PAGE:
Every April, National Stress Awareness month helps to shed light on the problem of stress and how it can contribute to a number of wider health issues.
From headaches to high blood pressure, depression to heart problems, and even physical ailments, stress can have a wide-ranging effect, but there are ways to help add calmness to your life both at home and in the office.
These ten tips from Good Housekeeping can help you to reduce stress levels and focus on the things in life that are worth your attention.
Have a time slot to yourself
At least once a day, allocate a set amount of time - even just 15 minutes in a morning - to allow yourself to think about what is bothering you. If the anxiety persists, then put it to one side and distract yourself, and only allow yourself to get worked up about it at the specific time you’ve allotted.
Writing things down can give you an opportunity to lay out your issues in black and white and put everything into perspective. You will find that negative language can actually make things worse, so aim to use positive words as much as possible.
Tackle any physical problems
If you find that you have a rapid heartbeat, heavy breathing or tensions in your muscles, then the stress has been allowed to affect you physically. Take five minutes to focus and calm down, before getting on with the task at hand.
A little help from my friends
There is a reason that you have friends in your life; not only do they make us smile, but they are a good sounding board. Allow your friends to support you by venting any frustrations to them – you may find that simply getting everything off your chest is a stress release in itself.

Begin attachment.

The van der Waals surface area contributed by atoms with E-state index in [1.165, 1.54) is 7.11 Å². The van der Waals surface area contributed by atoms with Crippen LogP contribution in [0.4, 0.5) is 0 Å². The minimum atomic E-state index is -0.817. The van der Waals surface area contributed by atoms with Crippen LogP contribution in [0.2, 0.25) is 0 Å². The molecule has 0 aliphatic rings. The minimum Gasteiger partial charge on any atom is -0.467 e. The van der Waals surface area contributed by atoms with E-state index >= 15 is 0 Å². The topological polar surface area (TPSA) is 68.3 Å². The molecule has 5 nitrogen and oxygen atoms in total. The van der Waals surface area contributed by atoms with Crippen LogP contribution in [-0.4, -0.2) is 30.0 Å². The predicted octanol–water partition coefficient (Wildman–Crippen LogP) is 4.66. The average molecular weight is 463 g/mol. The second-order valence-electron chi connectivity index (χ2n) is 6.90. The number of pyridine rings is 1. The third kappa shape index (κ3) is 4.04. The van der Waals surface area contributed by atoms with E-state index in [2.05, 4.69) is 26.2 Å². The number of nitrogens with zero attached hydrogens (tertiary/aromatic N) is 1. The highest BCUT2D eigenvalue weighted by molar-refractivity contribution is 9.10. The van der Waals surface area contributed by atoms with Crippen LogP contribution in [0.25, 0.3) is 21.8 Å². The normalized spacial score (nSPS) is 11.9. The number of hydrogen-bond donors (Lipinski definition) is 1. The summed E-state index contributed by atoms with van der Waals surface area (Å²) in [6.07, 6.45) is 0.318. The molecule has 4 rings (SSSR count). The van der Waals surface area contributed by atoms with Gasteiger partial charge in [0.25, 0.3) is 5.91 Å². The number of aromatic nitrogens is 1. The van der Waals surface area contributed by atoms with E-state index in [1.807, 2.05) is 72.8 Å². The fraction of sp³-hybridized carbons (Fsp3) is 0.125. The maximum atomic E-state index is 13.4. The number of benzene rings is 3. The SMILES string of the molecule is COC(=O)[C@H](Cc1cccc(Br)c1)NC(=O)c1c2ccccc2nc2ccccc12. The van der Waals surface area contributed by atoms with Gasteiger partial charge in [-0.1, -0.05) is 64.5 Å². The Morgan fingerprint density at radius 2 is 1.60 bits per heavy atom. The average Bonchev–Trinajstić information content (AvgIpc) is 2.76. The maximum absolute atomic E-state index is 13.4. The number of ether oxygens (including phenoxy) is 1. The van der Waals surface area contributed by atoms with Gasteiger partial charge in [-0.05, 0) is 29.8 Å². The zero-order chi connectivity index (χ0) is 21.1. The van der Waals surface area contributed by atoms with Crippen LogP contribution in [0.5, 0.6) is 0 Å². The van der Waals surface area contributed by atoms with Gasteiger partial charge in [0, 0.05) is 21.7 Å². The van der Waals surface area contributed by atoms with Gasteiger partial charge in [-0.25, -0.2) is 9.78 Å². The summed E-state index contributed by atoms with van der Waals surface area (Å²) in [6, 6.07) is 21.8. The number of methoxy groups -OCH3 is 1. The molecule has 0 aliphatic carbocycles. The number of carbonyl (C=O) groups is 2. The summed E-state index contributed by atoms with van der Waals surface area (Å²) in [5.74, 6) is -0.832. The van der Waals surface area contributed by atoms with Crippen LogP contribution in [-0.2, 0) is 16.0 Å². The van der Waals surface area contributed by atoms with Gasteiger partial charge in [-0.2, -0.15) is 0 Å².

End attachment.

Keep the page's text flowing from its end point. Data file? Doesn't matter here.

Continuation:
Keep your hands busy
Whether you are knitting, sewing, polishing or even making pottery, keeping the hands busy can act as a natural stress release, as the repetitive and rhythmic movements can help to create an almost meditative state that promotes general wellbeing.
Laughter is the best medicine
There really is nothing better than having a good laugh and – even if you do not feel like it – there are plenty of ways to put a smile on your face. Watching a comedy DVD, meeting up with a funny friend or reading a humorous book can help you to have a good chuckle and melt away your stress.
Get 40 winks
Sleep is a hugely important part of life – it not only allows the brain to rest and the muscles to repair themselves, but it is also integral to emotional wellbeing, as rapid eye movement (REM) regulates the body’s stress chemicals.
It sounds simple, but telling yourself that everything is going to be OK can actually do the trick. Optimism is contagious, even inside your own mind; finding a positive in any situation and drawing on past experiences of triumph in the face of adversity can give you the impetus to get through what you’re experiencing.
The great outdoors
The benefits of a bit of fresh air cannot be understated and - when combined with the joys of nature - you have a recipe for success. If you are a keen gardener, then tending to the lawn or plants can be a major de-stress technique. And if you aren’t particularly green-fingered, then now may be a good time to start.
For those who regularly experience bouts of stress that can be overwhelming, adopting some of the techniques used in mindfulness-based cognitive therapy (MBCT) can be effective. MBCT combines meditation that involves being fully aware of what is happening in the present moment without judging it, and cognitive therapy, which helps you change the way you see your life, for a multi-targeted approach.
Good Housekeeping regularly offers tips to manage a number of health and wellbeing problems on its advice page: http://www.goodhousekeeping.co.uk/health/health-advice/. For more information on Stress Awareness Month, visit http://stressawarenessmonth.com/.